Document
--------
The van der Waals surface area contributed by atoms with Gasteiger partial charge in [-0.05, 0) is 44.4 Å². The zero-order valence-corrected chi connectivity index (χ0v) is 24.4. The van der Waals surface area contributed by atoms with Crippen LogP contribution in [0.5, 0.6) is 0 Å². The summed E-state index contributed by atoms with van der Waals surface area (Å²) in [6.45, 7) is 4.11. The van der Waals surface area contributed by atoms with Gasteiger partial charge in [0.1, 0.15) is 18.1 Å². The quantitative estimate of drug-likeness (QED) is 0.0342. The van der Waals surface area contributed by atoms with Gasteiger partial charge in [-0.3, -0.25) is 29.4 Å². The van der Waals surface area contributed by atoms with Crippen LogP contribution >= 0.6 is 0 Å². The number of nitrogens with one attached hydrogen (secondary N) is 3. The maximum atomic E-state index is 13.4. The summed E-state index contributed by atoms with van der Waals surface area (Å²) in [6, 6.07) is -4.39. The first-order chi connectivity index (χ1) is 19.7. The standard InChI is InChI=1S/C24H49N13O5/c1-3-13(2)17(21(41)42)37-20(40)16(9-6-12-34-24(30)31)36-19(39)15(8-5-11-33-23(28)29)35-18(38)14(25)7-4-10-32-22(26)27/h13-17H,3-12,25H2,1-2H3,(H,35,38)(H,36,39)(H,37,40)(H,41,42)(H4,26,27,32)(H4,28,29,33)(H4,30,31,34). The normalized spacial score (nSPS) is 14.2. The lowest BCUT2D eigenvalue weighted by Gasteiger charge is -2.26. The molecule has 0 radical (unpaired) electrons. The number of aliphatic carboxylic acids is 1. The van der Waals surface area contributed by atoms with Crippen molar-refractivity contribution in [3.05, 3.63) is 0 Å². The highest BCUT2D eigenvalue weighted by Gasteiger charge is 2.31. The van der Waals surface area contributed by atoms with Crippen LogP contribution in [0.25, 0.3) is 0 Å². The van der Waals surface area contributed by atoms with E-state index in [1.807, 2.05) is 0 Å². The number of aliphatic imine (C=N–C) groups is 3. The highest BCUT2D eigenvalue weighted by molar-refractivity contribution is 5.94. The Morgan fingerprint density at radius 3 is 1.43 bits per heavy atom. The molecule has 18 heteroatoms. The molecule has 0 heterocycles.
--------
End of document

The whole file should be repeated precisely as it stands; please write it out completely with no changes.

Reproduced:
The van der Waals surface area contributed by atoms with Gasteiger partial charge in [-0.05, 0) is 44.4 Å². The zero-order valence-corrected chi connectivity index (χ0v) is 24.4. The van der Waals surface area contributed by atoms with Crippen LogP contribution in [0.5, 0.6) is 0 Å². The summed E-state index contributed by atoms with van der Waals surface area (Å²) in [6.45, 7) is 4.11. The van der Waals surface area contributed by atoms with Gasteiger partial charge in [0.1, 0.15) is 18.1 Å². The quantitative estimate of drug-likeness (QED) is 0.0342. The van der Waals surface area contributed by atoms with Gasteiger partial charge in [-0.3, -0.25) is 29.4 Å². The van der Waals surface area contributed by atoms with Crippen LogP contribution >= 0.6 is 0 Å². The number of nitrogens with one attached hydrogen (secondary N) is 3. The maximum atomic E-state index is 13.4. The summed E-state index contributed by atoms with van der Waals surface area (Å²) in [6, 6.07) is -4.39. The first-order chi connectivity index (χ1) is 19.7. The standard InChI is InChI=1S/C24H49N13O5/c1-3-13(2)17(21(41)42)37-20(40)16(9-6-12-34-24(30)31)36-19(39)15(8-5-11-33-23(28)29)35-18(38)14(25)7-4-10-32-22(26)27/h13-17H,3-12,25H2,1-2H3,(H,35,38)(H,36,39)(H,37,40)(H,41,42)(H4,26,27,32)(H4,28,29,33)(H4,30,31,34). The normalized spacial score (nSPS) is 14.2. The lowest BCUT2D eigenvalue weighted by Gasteiger charge is -2.26. The molecule has 0 radical (unpaired) electrons. The number of aliphatic carboxylic acids is 1. The van der Waals surface area contributed by atoms with Crippen molar-refractivity contribution in [3.05, 3.63) is 0 Å². The highest BCUT2D eigenvalue weighted by Gasteiger charge is 2.31. The van der Waals surface area contributed by atoms with Crippen LogP contribution in [0.25, 0.3) is 0 Å². The van der Waals surface area contributed by atoms with E-state index in [1.807, 2.05) is 0 Å². The number of aliphatic imine (C=N–C) groups is 3. The highest BCUT2D eigenvalue weighted by molar-refractivity contribution is 5.94. The Morgan fingerprint density at radius 3 is 1.43 bits per heavy atom. The molecule has 18 heteroatoms. The molecule has 0 heterocycles.